OK, let's take WB's "Angel" and use it as an example of broadcast economics in action. Here's how to tell who's watching a show just by looking at the commercials you see while it's on the air: If you're 60-plus with gray hair and you find yourself watching a show that advertises the Ridge Racer 2 video game, you're grazing in somebody else's pasture. This is not your show. Try "Masterpiece Theatre."
On the other hand, if you're 12 years old and watching a program that advertises Depends undergarments, you're way mature in your tastes. Time to go channel surfing.
That's if you're an "average" viewer and who is?
Here's a test to see if you're keeping up. The show you're watching has commercials for Coke, M&M's, the aforementioned Ridge Racer 2, Wendy's, the Joycam brand Polaroid camera, a soft drink called "Splode!" and Crunchy Graham Flipz. What's your psycho- and demographic?
Right. (And for extra credit, what does "Splode!" taste like?)
And that's the audience the WB network and the advertisers on "Angel" think is watching. (And with its 1 a.m. time slot in Richmond, right after "Saturday Night Live," WWBT is further targeting a specific audience.) Because "Angel" is a spinoff of "Buffy the Vampire Slayer," on which you'll also find products advertised that appeal to young male teens and twentysomethings.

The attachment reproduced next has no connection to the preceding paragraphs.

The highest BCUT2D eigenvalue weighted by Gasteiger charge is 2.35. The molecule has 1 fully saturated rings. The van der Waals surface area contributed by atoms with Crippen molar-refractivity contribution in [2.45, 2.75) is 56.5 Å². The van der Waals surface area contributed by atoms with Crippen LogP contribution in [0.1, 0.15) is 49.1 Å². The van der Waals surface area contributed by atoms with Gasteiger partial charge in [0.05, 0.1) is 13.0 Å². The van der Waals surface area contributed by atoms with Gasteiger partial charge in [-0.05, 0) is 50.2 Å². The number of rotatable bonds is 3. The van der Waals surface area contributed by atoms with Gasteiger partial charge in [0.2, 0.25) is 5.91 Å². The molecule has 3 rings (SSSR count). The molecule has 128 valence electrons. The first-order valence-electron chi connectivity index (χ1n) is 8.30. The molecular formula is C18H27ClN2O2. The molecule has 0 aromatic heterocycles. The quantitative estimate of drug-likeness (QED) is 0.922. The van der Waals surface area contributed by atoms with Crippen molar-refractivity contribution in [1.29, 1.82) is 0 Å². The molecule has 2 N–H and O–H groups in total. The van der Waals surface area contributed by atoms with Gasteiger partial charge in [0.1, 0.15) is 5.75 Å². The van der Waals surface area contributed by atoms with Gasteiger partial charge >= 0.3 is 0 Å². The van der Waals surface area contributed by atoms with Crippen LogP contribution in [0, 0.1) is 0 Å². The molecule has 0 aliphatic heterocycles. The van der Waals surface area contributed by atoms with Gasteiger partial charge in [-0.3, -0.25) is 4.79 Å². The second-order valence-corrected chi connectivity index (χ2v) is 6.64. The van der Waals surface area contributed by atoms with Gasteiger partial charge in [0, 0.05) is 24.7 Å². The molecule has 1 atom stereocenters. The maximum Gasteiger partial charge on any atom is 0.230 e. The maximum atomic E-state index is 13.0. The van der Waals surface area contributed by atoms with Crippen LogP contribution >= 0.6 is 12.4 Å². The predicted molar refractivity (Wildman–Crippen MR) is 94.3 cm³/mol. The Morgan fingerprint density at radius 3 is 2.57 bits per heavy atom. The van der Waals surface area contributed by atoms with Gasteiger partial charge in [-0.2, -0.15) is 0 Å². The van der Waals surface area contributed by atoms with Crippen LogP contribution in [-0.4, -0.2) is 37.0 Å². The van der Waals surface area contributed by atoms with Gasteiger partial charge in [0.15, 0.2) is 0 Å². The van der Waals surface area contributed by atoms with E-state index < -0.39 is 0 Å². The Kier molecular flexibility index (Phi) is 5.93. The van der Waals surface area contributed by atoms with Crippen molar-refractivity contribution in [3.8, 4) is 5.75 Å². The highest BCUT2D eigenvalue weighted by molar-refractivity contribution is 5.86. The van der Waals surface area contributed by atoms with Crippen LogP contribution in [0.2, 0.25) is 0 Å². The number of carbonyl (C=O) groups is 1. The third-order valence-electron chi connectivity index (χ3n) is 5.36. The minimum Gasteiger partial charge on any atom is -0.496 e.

Only instead of being with Buffy in the brightness and sunshine of "Sunnydale," Angel who is known to friend and foe alike as "the vampire with a soul" has moved to a place of night and darkness and dread and doom.
Now he lives in Los Angeles.
The big question is this: Can Angel the vampire (you know he doesn't tan well, right?) keep his soul in L.A.? Can he make a fresh start, or will he fall in with new friends who'll bring out his dark side? And since that's the big question, it's never answered: Each story is about Angel's struggle within himself.
That's not such a bad premise for the Ridge Racer 2 and M&M's set, is it?
David Boreanaz keeps his role of Angel in the spinoff and proves he's capable of carrying his own show on the strength of his looks and his muscles. He's joined in the series, in which all men are ruggedly handsome and all women are hot, sassy and brassy, by the aptly named Charisma Carpenter (as Cordelia Chase) and the equally adroitly named Glenn Quinn as Doyle.
Giving Angel his own show wasn't a bad idea at all. "Buffy" drew the audience WB wanted, and the execs have stayed with their strength. But about those slimy demons Angel has to fight each week? It's unfortunate that there's apparently not enough money for better makeup and costumes.
"Angel" is a fun show, full of melodramatic, creepy vampires and monsters, and clear-cut, cartoonish icons of good and evil. And if that's not enough, as Cordelia says, "There's always
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